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Belgian income tax returns for families
In Belgium, the tax return is a tax return for the whole family. Parents file jointly and declare their children’s income, unless they had a student job or receive maintenance.
Filing jointly or separately?
Spouses and registered partners (in Belgium they are called legal cohabitants / wettelijke samenwonenden) don’t get to choose whether they file jointly or separately. Couples who live together but have not registered their partnership file separate tax returns.
Filing jointly should not make a lot of difference; the tax is calculated for each separately on their own earnings and unearned income (rent, interest, dividend, etc). That is why the draft tax return has a different column and different codes for the income of each spouse or (registered) partner. The husband puts his information in the column on the left, the wife on the right. The codes are basically the same, starting with 1 for the husband and 2 for the wife or partner. Same sex partners or spouses use the left column for the older partner.
Income from investment income that is owned by both spouses must be split in two, that is the case for the cadastral revenue of property that is let out, for interest on joint bank accounts, etc.
The tax bill also has two columns, one for each spouse or partner; the income is added up for each, and each has his own personal allowance of €8,860 (for 2019), which results in a tax reduction of €2,215.
You do not pay more tax when you file jointly
The tax is calculated for each spouse or partner separately. In fact, when one spouse or partner isn't working, 30% of the other’s income is deducted, and taxed with the stay-at-home partner/spouse. That part is then taxed at a lower tax rate. This is called the "marital deduction", and it is limited to €10,940 (in 2019)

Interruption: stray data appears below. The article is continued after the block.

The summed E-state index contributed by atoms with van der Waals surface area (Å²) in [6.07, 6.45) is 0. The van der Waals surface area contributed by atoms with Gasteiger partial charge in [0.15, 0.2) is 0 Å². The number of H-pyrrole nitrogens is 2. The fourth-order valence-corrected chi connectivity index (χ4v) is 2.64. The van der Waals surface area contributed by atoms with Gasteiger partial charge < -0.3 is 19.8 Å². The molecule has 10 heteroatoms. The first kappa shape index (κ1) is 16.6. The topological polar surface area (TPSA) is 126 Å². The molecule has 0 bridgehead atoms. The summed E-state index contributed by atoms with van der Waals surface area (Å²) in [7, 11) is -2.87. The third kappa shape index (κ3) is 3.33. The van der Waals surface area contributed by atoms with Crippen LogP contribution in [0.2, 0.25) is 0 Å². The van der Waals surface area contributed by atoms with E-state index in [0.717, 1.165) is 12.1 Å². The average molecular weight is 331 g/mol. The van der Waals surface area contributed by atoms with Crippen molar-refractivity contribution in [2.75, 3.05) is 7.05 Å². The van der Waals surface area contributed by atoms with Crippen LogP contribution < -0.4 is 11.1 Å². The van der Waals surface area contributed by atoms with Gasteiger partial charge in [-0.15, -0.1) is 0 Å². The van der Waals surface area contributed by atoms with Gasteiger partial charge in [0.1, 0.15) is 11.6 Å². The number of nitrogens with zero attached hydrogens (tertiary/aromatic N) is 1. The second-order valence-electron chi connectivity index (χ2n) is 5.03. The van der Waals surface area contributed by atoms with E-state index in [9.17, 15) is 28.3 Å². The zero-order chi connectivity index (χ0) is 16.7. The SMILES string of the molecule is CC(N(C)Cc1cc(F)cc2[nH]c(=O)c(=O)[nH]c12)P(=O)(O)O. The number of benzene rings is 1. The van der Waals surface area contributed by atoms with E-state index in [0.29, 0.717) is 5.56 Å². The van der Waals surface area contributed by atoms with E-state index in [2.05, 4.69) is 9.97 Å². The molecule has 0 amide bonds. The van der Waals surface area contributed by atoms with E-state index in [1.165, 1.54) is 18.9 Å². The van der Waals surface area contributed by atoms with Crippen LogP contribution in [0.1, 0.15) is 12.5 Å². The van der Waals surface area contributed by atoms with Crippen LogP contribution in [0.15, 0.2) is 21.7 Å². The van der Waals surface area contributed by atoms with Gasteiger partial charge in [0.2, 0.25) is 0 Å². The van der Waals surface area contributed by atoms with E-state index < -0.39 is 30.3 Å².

Even if the tax is calculated separately, the tax bill shows one figure as the tax due or the tax to be reimbursed. The reimbursement will go on the bank account stated in the tax return, and usually that is a joint account.
However, if tax is due, who has to pay that tax? You should be able to work out who has to pay how much tax because the tax is calculated in two separate columns. In case of doubt, you can always ask the taxman to tell you exactly how much tax each of you owes him. That makes it easier to settle accounts later with your ex.
And the children?
Children do not need to file an income tax return: if they have any income, it is added to, and taxed with, their parents’ income. If it is bank interest or dividends, the tax has normally been deducted by the bank, but if it is income on an overseas account, it has to be declared by the parents (see p. 23). A separate tax return must be filed for the children who receive maintenance or if they had a student job as follows.
The parents must not declare the maintenance they receive for their children on their tax return. Maintenance is income for the children. Nevertheless, a separate tax return must not be filed for the children if they are under 16, unless they receive more than €11,075 in maintenance. If the children receive more maintenance or if they are over 16, they must file a tax return of their own.
Students who have a job will normally not have to file a tax return. If they meet the conditions and have a valid student agreement (check student@work), the taxman knows how much they earned and he will send them a provisional tax calculation (see p. 5) but only if they earned more than €12,657.14. Not all remuneration is taxable: they are entitled to a 30% standard deduction and the first €8,860 is tax exempt.
The situation is different when the student also receives maintenance; 80% of the maintenance is taxable on top of the net remuneration from the student job. If they receive a simplified tax return, they have to correct that before 30 June and declare the maintenance. If they did not receive one, they have to file a tax return and declare the gross remuneration and the full maintenance.
Children who receive more than €3,330 in maintenance or personal financial means are not dependents any more. If they live with a single parent, the threshold is €4,810. The first €2,780 from a student job is disregarded, so that a student can earn up to €8,133.9 before she loses her status as a dependent (€9,984 for a single parent).
More from our 2020 income tax guide
- When do I need to file my Belgian income tax return?
- Online or on paper?
- Filing online
- Understanding the paper tax return
- Checklist: What documents do you need?
- The return in detail
- Belgian income tax: There's nowhere to hide
- A guide to cross-border taxation
- Belgian income tax returns for families
- Help! Where to get assistance with your tax return
- Understanding your Belgian income tax bill
- How do I appeal?
- This guide was written by Marc Quaghebeur, an international tax lawyer and partner at Cabinet DAVID. It is a general introduction based on current understanding of the law. It is not to be taken as a suitable alternative for individual advice.